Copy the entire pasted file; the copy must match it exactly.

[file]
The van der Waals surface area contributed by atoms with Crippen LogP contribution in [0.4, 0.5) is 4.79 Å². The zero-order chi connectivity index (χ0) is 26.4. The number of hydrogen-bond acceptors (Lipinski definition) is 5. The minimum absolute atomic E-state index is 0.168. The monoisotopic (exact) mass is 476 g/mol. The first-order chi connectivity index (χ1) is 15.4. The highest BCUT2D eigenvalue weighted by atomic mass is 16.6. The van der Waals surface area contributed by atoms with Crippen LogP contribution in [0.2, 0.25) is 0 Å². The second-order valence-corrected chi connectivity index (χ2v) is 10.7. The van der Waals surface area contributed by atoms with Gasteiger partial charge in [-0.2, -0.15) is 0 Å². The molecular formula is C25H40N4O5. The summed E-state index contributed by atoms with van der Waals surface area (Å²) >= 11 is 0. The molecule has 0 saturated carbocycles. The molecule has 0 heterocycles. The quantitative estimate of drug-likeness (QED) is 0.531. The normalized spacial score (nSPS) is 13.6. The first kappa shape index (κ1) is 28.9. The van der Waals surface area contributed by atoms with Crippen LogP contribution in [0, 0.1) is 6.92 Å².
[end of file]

The van der Waals surface area contributed by atoms with Crippen LogP contribution in [0.4, 0.5) is 4.79 Å². The zero-order chi connectivity index (χ0) is 26.4. The number of hydrogen-bond acceptors (Lipinski definition) is 5. The minimum absolute atomic E-state index is 0.168. The monoisotopic (exact) mass is 476 g/mol. The first-order chi connectivity index (χ1) is 15.4. The highest BCUT2D eigenvalue weighted by atomic mass is 16.6. The van der Waals surface area contributed by atoms with Crippen LogP contribution in [0.2, 0.25) is 0 Å². The second-order valence-corrected chi connectivity index (χ2v) is 10.7. The van der Waals surface area contributed by atoms with Gasteiger partial charge in [-0.2, -0.15) is 0 Å². The molecular formula is C25H40N4O5. The summed E-state index contributed by atoms with van der Waals surface area (Å²) >= 11 is 0. The molecule has 0 saturated carbocycles. The molecule has 0 heterocycles. The quantitative estimate of drug-likeness (QED) is 0.531. The normalized spacial score (nSPS) is 13.6. The first kappa shape index (κ1) is 28.9. The van der Waals surface area contributed by atoms with Crippen LogP contribution in [0, 0.1) is 6.92 Å².